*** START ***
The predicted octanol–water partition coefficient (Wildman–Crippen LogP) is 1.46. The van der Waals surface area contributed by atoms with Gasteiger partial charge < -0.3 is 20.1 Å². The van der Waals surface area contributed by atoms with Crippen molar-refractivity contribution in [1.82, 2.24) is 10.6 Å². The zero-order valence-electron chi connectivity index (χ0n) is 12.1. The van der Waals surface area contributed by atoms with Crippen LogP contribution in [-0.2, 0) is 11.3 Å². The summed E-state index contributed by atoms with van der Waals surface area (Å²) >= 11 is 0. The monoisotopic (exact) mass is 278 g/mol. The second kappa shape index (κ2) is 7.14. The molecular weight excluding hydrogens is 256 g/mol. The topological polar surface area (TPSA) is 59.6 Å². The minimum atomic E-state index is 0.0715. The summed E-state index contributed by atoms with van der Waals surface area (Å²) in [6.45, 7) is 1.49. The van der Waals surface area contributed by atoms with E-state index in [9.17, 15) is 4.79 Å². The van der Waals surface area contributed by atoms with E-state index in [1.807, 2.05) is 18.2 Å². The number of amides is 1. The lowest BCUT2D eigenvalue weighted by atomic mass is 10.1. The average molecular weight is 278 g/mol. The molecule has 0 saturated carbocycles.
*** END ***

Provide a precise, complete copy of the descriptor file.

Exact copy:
The predicted octanol–water partition coefficient (Wildman–Crippen LogP) is 1.46. The van der Waals surface area contributed by atoms with Gasteiger partial charge < -0.3 is 20.1 Å². The van der Waals surface area contributed by atoms with Crippen molar-refractivity contribution in [1.82, 2.24) is 10.6 Å². The zero-order valence-electron chi connectivity index (χ0n) is 12.1. The van der Waals surface area contributed by atoms with Crippen LogP contribution in [-0.2, 0) is 11.3 Å². The summed E-state index contributed by atoms with van der Waals surface area (Å²) >= 11 is 0. The monoisotopic (exact) mass is 278 g/mol. The second kappa shape index (κ2) is 7.14. The molecular weight excluding hydrogens is 256 g/mol. The topological polar surface area (TPSA) is 59.6 Å². The minimum atomic E-state index is 0.0715. The summed E-state index contributed by atoms with van der Waals surface area (Å²) in [6.45, 7) is 1.49. The van der Waals surface area contributed by atoms with E-state index in [9.17, 15) is 4.79 Å². The van der Waals surface area contributed by atoms with E-state index in [1.807, 2.05) is 18.2 Å². The number of amides is 1. The lowest BCUT2D eigenvalue weighted by atomic mass is 10.1. The average molecular weight is 278 g/mol. The molecule has 0 saturated carbocycles.